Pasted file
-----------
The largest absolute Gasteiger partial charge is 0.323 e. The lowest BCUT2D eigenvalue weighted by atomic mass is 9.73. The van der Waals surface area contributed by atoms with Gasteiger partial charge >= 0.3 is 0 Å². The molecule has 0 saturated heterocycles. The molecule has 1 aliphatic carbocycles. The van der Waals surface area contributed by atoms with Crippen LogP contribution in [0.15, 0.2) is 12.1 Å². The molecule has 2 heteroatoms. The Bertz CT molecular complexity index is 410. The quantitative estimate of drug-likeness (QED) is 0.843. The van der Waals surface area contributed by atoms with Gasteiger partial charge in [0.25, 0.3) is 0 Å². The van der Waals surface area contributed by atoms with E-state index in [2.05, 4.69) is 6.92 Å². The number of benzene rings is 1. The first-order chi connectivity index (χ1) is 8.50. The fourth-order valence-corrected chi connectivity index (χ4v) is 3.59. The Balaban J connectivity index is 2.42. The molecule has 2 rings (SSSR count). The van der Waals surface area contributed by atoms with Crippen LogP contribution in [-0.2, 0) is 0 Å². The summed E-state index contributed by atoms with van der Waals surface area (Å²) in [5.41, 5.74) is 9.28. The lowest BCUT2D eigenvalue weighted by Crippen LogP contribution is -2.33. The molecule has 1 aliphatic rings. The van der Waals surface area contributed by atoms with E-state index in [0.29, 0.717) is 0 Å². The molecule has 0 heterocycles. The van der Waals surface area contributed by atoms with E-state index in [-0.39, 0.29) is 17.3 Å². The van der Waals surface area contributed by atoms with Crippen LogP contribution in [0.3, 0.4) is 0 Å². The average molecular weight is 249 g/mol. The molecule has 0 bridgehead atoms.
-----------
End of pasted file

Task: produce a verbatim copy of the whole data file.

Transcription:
The largest absolute Gasteiger partial charge is 0.323 e. The lowest BCUT2D eigenvalue weighted by atomic mass is 9.73. The van der Waals surface area contributed by atoms with Gasteiger partial charge >= 0.3 is 0 Å². The molecule has 0 saturated heterocycles. The molecule has 1 aliphatic carbocycles. The van der Waals surface area contributed by atoms with Crippen LogP contribution in [0.15, 0.2) is 12.1 Å². The molecule has 2 heteroatoms. The Bertz CT molecular complexity index is 410. The quantitative estimate of drug-likeness (QED) is 0.843. The van der Waals surface area contributed by atoms with Gasteiger partial charge in [0.25, 0.3) is 0 Å². The van der Waals surface area contributed by atoms with E-state index in [2.05, 4.69) is 6.92 Å². The number of benzene rings is 1. The first-order chi connectivity index (χ1) is 8.50. The fourth-order valence-corrected chi connectivity index (χ4v) is 3.59. The Balaban J connectivity index is 2.42. The molecule has 2 rings (SSSR count). The van der Waals surface area contributed by atoms with Crippen LogP contribution in [-0.2, 0) is 0 Å². The summed E-state index contributed by atoms with van der Waals surface area (Å²) in [5.41, 5.74) is 9.28. The lowest BCUT2D eigenvalue weighted by Crippen LogP contribution is -2.33. The molecule has 1 aliphatic rings. The van der Waals surface area contributed by atoms with E-state index in [0.29, 0.717) is 0 Å². The molecule has 0 heterocycles. The van der Waals surface area contributed by atoms with E-state index in [-0.39, 0.29) is 17.3 Å². The van der Waals surface area contributed by atoms with Crippen LogP contribution in [0.3, 0.4) is 0 Å². The average molecular weight is 249 g/mol. The molecule has 0 bridgehead atoms.